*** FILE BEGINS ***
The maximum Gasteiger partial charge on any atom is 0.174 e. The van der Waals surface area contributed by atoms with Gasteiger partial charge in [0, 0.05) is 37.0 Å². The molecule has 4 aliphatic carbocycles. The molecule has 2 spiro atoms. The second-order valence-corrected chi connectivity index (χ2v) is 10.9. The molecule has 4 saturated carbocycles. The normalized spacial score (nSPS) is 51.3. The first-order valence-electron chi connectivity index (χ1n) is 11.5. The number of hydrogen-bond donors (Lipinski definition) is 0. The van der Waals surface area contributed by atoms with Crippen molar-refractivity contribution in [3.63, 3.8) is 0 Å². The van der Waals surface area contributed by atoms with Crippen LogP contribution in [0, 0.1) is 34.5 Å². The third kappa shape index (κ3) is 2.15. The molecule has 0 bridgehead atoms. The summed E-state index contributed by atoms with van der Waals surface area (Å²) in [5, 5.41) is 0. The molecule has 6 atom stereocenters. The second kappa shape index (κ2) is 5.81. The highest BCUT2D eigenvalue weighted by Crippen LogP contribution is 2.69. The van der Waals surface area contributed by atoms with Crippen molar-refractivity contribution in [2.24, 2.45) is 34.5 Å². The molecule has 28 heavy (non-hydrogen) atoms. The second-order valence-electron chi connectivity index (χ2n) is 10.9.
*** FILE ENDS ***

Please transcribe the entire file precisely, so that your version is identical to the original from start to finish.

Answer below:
The maximum Gasteiger partial charge on any atom is 0.174 e. The van der Waals surface area contributed by atoms with Gasteiger partial charge in [0, 0.05) is 37.0 Å². The molecule has 4 aliphatic carbocycles. The molecule has 2 spiro atoms. The second-order valence-corrected chi connectivity index (χ2v) is 10.9. The molecule has 4 saturated carbocycles. The normalized spacial score (nSPS) is 51.3. The first-order valence-electron chi connectivity index (χ1n) is 11.5. The number of hydrogen-bond donors (Lipinski definition) is 0. The van der Waals surface area contributed by atoms with Crippen molar-refractivity contribution in [3.63, 3.8) is 0 Å². The van der Waals surface area contributed by atoms with Crippen LogP contribution in [0, 0.1) is 34.5 Å². The third kappa shape index (κ3) is 2.15. The molecule has 0 bridgehead atoms. The summed E-state index contributed by atoms with van der Waals surface area (Å²) in [5, 5.41) is 0. The molecule has 6 atom stereocenters. The second kappa shape index (κ2) is 5.81. The highest BCUT2D eigenvalue weighted by Crippen LogP contribution is 2.69. The van der Waals surface area contributed by atoms with Crippen molar-refractivity contribution in [2.24, 2.45) is 34.5 Å². The molecule has 28 heavy (non-hydrogen) atoms. The second-order valence-electron chi connectivity index (χ2n) is 10.9.